Finally! Five Simple Ways to Incorporate Standards into Your Instruction

Have you ever sat through a staff meeting, listening to educators discuss curriculum mapping and standards-based instruction, while thinking to yourself, “How is this ever going to work for my students?” We certainly have.

Students with disabilities need high quality instruction; however, it can be a challenging task to make general education standards meaningful and relevant for students with significant disabilities. Fortunately, standards-based instruction doesn’t have to be complicated. Try these simple steps to bridge the gap between standards-based instruction and your students’ current needs.

Step 1: Assess with Accuracy

Complete a STAR Student Learning Profile and/or the Links Lesson Assessment to take a snapshot of your student’s current skills. To plan meaningful instruction, you need to know where your students are currently functioning and identify appropriate learning targets. Once you’ve measured your student’s current skill set, you’ll be able to write IEP goals, and identify standards-based lessons.

Step 2: Devise a Plan

Write IEP goals that are aligned to standards-based instruction. Review this flow chart that outlines the relationship between goals and standards.

Goals should be aligned to standards, but do not have to be mirror images of the grade level standards. Identify prerequisites of the grade level standards and write IEP goals based on these prerequisites.

Step 3: Break It Down

Break down the big ideas of each standard. What are the basic skills that the student needs to know in order to meet the standard? Once you have identified the big ideas, develop lesson plans. Did you know that STAR has done the work of aligning lessons to the Common Core curriculum for you?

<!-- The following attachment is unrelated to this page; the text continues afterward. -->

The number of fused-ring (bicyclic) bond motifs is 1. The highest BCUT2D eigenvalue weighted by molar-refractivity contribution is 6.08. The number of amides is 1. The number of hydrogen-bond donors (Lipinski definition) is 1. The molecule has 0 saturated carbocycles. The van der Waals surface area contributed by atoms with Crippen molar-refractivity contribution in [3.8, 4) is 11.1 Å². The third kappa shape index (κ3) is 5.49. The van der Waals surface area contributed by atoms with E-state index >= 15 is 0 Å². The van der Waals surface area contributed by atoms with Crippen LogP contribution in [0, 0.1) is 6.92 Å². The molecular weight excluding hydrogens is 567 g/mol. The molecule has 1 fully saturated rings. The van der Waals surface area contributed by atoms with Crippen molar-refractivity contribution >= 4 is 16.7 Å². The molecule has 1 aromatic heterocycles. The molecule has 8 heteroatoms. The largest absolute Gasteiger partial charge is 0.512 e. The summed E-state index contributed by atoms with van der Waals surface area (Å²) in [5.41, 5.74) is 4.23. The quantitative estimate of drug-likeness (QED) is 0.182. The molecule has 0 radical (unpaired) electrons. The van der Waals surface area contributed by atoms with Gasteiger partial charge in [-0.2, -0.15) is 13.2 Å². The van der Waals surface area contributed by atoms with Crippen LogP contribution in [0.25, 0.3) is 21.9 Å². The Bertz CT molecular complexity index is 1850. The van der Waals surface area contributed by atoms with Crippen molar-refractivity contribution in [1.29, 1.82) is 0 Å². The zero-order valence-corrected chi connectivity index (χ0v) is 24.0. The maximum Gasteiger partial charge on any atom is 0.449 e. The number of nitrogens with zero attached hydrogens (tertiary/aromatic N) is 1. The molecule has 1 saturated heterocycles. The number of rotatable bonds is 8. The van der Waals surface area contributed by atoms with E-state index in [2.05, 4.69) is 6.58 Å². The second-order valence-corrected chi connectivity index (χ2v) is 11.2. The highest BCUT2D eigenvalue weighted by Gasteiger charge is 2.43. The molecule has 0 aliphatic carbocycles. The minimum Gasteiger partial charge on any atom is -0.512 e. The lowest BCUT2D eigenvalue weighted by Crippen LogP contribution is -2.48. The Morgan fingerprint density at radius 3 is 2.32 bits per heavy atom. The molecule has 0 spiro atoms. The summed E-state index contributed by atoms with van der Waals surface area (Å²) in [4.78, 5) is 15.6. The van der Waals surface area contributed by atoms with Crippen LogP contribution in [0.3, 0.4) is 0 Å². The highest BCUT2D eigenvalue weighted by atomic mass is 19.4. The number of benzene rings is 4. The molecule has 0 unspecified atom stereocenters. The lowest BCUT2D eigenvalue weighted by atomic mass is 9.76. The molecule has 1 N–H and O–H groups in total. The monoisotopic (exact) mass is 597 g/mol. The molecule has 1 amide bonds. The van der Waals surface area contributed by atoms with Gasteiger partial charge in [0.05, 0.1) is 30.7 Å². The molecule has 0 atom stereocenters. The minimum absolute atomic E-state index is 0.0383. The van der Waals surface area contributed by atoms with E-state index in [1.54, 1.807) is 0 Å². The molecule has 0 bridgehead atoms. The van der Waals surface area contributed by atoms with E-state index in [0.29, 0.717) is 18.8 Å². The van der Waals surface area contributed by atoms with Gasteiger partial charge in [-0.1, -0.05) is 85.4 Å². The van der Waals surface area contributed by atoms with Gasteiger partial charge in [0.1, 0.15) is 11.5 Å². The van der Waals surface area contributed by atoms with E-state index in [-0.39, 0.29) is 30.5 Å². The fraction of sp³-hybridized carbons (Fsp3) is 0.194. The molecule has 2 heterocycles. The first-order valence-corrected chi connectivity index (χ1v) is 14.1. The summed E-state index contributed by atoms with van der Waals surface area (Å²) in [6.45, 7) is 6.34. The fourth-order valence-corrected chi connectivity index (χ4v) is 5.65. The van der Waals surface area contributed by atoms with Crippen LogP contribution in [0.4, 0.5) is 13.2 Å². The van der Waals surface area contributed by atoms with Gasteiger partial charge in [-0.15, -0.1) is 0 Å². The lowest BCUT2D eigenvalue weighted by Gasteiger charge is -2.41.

Check out our Common Core Curriculum Alignment documents located in the State Standards section of our website.

Step 4: Line Up Lessons

Use these Lesson Alignment templates and examples for STAR and Links to help you plan with short and long-term standards in mind. These alignment tools are designed to assist you in breaking down the standard in several simple steps.

First, identify specific targeted skills and grade level examples before determining lessons in the STAR and Links curriculum. This helps clarify the alignment between prerequisites and grade level standards. Once fully developed, these tools can be a valuable resource to reference while discussing curriculum alignment with administration, parents, teachers, and aides.

Step 5: Cover Your Bases

Supplement STAR and Links lessons with materials from the Media Center. Did you know that STAR releases original, fun content each month geared specifically toward social studies and science topics? You can find these resources in the monthly Themes First! and Featured Routines units.

For example, this month’s themes first unit—“What’s out There?”—focuses on astronomy.  Check out this Balloon Rocket science experiment as a fun way to incorporate science curriculum into your classroom to meet science standards.

Incorporating activities from the Media Center and Featured Routines is a simple and fun way to ensure that all curriculum areas are addressed in your classroom. 

With this roadmap to guide you through the process, you’re ready to integrate the standards into your instruction—but don’t forget to use the most valuable tool in your arsenal: collaboration. Gather a team together, divide up the grade level standards, and create a bank of standards, lessons to teach to standards, and example IEP goals. Use the lesson alignment worksheets and planning tools, and the next time you sit through a staff meeting, you’ll be armed with the tools to make standards-based instruction work for your students.